In the February 2014 issue of Mankato Magazine, Pete Steiner wrote an article entitled “Letters of the Greatest Generation”. Pete Steiner is the grandson of Jabez Lloyd (Cab Edwards). Jab and his wife Grace had three children; Robert, Richard and Millicent. The following contains excerpts from this article.

Pete’s cousin gave him a bound book of letters their grandfather Jab had written to his sons, Bob and Dick, while they were serving in the South Pacific during World War II. The series of 50 letters began in 1943. Pete wrote, “The letters have given me insights into J.A. Lloyd that I never had while he was alive. Perusing written family heirlooms, I felt like I was suddenly in a room with their authors again, hearing them speak.”

“Letters from home were crucial for troop morale during the long years of the Second World War. My grandfather, whom everyone called “Jab,” dictated the series of letters to his secretary, Ida Enstead. A lumberman who also operated a farm near Judson, Jab’s registered Guernseys each had a name. This letter to his sons is dated October 16, 1943: ‘Little Honey’, with her first calf, is now giving 36 lbs. of milk a day…We won’t be picking our corn until the latter part of this month…This week I should market at least 8 pigs…that average 350 lbs. …I want to tile the low places down where the willows are… The war would grind on another 19 months in Europe, nearly two more years in the Pacific. But after two years of U.S. involvement, my grandfather wrote optimistically, the war news has been very good. …If England, Rusia, and the U.S. can settle the difficulties that confront them diplomatically, I feel positive that the European war will be over before long. Still, there was worry: We surely are anxious to know where you are. …We have our maps (of the South Pacific) pretty near worn out.”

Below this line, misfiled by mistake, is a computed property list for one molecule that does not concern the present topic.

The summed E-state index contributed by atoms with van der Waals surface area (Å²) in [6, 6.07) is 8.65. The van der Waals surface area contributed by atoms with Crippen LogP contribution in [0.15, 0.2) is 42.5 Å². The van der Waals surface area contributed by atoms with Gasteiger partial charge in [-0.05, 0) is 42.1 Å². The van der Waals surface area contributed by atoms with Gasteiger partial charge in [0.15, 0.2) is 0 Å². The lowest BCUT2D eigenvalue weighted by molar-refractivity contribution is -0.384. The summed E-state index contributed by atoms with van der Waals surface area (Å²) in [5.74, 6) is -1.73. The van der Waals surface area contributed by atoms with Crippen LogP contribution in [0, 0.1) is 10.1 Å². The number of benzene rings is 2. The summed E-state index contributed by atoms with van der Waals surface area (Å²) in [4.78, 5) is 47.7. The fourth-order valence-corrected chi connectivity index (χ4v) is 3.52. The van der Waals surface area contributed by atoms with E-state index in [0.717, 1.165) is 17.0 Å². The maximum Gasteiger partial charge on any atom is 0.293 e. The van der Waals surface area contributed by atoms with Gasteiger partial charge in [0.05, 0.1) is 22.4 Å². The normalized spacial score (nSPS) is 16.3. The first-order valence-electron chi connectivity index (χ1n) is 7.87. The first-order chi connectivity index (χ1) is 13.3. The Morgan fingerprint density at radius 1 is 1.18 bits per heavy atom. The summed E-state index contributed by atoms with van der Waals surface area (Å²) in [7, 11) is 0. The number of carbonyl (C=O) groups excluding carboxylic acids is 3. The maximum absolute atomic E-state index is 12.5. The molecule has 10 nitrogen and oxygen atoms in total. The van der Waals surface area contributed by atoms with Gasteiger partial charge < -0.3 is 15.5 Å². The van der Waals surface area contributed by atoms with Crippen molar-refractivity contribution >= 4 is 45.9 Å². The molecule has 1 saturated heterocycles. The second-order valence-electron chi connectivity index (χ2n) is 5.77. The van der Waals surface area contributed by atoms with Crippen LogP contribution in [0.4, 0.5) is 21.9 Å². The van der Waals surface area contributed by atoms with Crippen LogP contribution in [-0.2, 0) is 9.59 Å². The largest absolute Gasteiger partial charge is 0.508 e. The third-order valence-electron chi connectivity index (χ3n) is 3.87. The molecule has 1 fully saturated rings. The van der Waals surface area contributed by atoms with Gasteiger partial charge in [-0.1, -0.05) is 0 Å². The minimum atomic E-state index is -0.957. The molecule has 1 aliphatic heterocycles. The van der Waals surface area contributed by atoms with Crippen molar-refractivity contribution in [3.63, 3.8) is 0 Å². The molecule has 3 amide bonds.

“My grandfather comes across as an astute businessman who liked to send encouraging news to his boys. Looking to the future, he wrote in one letter, I have so many ideas…about the lumber business. …Save every single dime you can, that’s the banker’s first consideration … you have to have the wherewithal. … There is nothing that can stop us if we really set our minds to it. …The ambitious, smart merchandiser is the boy that will reap the harvest in this post-war building boom.

“By mid-summer, a month after D-day, Jab would write, I don’t see how the war in Europe can last much longer, as they have this boy Hitler cornered from all sides. …You fellows in the Pacific are surely doing a marvelous job … progress … better than anticipated.” And yet the war in the Pacific would grind on for 14 more months.

The Lloyd brothers returned home safely after the war ended. Pete’s parents, Millicent (Mickee) Lloyd and Bill Steiner (a Marine officer who served at Iwo Jima) were married just two weeks after Bill returned home in January 1946.

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